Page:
Bundy's statement brought to the forefront a theory that some on the far right have held for decades: that local sheriffs are ordained with an immense amount of power, going beyond that of even federal authorities. In the Bundy Ranch dispute, that theory is the driving ideology of some of the groups that have rallied to the rancher's side. Those include the Constitutional Sheriffs and Peace Officers Association and the Oath Keepers, whose members are law enforcement officials and military who have pledged to defend the Constitution against government overreach.

Bundy has already said the federal court was not a court of competent jurisdiction over this dispute; he denies the legitimacy of the claims of the BLM to collect grazing fees from him.  Why?  He denies the legitimacy of the federal government.  And what does this illegitimacy trace back to?  Well, in at least one direction, to the 14th Amendment, which gave equal rights to people who don't look like Cliven Bundy or any of the 1000+ people who turned out last week to protest the actions of the BLM.

But this dispute didn't arise because Barack Obama was inaugurated into the Presidency.  There is no direct link between Bundy and Obama.  That doesn't mean Bundy's claims are not about race; but it does mean that, in America, it's never about race.

Cliven Bundy insists this dispute is about the legitimacy of governments and of law.  The driving force, however, is identity.  Cliven Bundy identifies with a handful of cranks.  I've no doubt most of the ranchers in Arizona and Utah quietly pay their grazing fees and don't lionize Bundy for getting away with not paying his.  He's an outlier, even in the West.  But the driving force here is who he identifies with, and the basis upon which he breaks with the U.S. government.  No doubt many ranchers in the area resent some federal government policy or other, or even resent how much of the West is federal, not private, land.  That's kinda like resenting the authority of your landlord, even as you want to stay on your landlord's good side.  Bundy's resentment, though, is rooted in the idea that such power must be illegitimate; and he gets support for that idea from people like "Sheriff Mack."  Who in turn got that idea from W. Cleon Skousen; who thought the 14th Amendment proved the federal government had overstepped the Constitution, by amending the Constitution.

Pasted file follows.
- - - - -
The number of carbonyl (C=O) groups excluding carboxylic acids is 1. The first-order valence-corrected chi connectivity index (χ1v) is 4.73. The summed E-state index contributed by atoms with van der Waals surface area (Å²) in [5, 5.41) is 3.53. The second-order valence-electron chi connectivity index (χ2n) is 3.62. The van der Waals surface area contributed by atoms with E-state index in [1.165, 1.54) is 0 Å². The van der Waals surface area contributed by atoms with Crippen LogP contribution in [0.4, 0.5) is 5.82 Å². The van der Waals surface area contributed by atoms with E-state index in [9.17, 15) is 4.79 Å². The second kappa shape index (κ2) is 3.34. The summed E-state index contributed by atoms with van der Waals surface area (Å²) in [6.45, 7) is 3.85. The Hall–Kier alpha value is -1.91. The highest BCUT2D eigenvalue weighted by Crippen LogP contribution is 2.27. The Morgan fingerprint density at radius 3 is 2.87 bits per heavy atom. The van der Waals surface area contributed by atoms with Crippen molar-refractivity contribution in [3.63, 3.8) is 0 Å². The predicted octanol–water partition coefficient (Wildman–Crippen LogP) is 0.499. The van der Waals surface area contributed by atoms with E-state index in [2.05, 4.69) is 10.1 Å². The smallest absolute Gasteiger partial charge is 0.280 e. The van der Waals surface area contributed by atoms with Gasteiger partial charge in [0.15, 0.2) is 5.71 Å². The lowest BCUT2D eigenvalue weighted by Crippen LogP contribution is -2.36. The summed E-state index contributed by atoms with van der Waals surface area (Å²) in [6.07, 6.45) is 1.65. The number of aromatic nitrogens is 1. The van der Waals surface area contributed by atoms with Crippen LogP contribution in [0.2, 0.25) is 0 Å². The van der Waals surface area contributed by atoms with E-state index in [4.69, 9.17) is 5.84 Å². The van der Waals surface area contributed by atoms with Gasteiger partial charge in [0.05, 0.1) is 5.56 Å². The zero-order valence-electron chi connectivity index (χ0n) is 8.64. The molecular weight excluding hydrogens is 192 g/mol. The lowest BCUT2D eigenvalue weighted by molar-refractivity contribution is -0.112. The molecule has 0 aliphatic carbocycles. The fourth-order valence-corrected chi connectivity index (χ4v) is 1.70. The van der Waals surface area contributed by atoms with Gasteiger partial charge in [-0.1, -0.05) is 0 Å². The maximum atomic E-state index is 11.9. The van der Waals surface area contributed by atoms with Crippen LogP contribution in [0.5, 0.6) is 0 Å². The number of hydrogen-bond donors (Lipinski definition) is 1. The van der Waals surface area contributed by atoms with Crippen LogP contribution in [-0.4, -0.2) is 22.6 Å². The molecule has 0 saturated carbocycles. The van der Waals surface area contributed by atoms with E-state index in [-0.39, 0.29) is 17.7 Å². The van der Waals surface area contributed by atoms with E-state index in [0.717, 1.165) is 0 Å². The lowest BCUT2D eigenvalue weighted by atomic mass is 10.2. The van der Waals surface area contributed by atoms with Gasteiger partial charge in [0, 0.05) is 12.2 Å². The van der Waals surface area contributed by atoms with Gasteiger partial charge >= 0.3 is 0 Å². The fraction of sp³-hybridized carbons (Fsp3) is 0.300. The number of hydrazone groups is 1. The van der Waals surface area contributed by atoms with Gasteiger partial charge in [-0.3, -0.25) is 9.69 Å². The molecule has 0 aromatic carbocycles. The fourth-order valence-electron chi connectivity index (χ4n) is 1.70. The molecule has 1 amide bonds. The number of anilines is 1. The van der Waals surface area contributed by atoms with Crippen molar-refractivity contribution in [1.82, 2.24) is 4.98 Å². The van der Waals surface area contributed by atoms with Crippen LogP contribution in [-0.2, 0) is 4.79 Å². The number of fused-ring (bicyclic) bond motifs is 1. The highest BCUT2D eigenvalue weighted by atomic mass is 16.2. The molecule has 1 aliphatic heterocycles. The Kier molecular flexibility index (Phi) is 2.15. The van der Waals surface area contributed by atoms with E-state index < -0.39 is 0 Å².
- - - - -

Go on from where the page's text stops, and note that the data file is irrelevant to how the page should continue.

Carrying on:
Which returns us to the vision of the "Founding Fathers," and just how much control that "vision" should have in our public policy debates today.  Because if you adhere closely enough to what the "Founding Fathers intended," it's really not that hard to argue changes like the 14th Amendment violate the Constitution itself.  I mean, if the Founding Fathers had intended it, it would have been part of the "Bill of Rights," right?

But it's not about race; because it's never about race.  And the reason the 14th Amendment wasn't in the Constitution to begin with, was not because of race; or class; or gender; or power.

Right?

No, the Constitution was a vision about who should be in power; and who shouldn't.  And it still is.  And who shouldn't be in power are individuals who think any power that limits their power, and recognizes the legitimacy of others, is itself illegitimate.  And that's where it is about race, even though it's never about race.  There is a clear thread, if you wish to follow it, from complaints about the 14th Amendment to complaints about the legitimacy of the Affordable Care Act and the Voting Rights Act.

It is that hidden wound that keeps on bleeding.

1 Comments:

Blogger The Thought Criminal said...

Excellent points. Why some blogging is still important whereas so much of it is beyond trivial.

9:51 AM